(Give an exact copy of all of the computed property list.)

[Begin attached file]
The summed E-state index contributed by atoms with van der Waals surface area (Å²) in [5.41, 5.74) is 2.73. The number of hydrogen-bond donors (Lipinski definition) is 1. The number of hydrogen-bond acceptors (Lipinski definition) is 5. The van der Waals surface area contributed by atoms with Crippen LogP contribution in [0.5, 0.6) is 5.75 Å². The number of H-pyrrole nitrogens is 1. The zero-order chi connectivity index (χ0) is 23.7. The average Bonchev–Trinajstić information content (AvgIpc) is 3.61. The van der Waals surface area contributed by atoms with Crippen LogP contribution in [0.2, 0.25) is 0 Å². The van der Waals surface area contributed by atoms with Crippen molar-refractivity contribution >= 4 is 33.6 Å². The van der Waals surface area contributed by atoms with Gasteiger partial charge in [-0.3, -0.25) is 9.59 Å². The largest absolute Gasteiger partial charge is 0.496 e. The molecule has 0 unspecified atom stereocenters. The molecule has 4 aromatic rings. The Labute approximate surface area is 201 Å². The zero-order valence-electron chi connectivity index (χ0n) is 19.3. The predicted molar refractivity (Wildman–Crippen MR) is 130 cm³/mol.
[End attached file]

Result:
The summed E-state index contributed by atoms with van der Waals surface area (Å²) in [5.41, 5.74) is 2.73. The number of hydrogen-bond donors (Lipinski definition) is 1. The number of hydrogen-bond acceptors (Lipinski definition) is 5. The van der Waals surface area contributed by atoms with Crippen LogP contribution in [0.5, 0.6) is 5.75 Å². The number of H-pyrrole nitrogens is 1. The zero-order chi connectivity index (χ0) is 23.7. The average Bonchev–Trinajstić information content (AvgIpc) is 3.61. The van der Waals surface area contributed by atoms with Crippen LogP contribution in [0.2, 0.25) is 0 Å². The van der Waals surface area contributed by atoms with Crippen molar-refractivity contribution >= 4 is 33.6 Å². The van der Waals surface area contributed by atoms with Gasteiger partial charge in [-0.3, -0.25) is 9.59 Å². The largest absolute Gasteiger partial charge is 0.496 e. The molecule has 0 unspecified atom stereocenters. The molecule has 4 aromatic rings. The Labute approximate surface area is 201 Å². The zero-order valence-electron chi connectivity index (χ0n) is 19.3. The predicted molar refractivity (Wildman–Crippen MR) is 130 cm³/mol.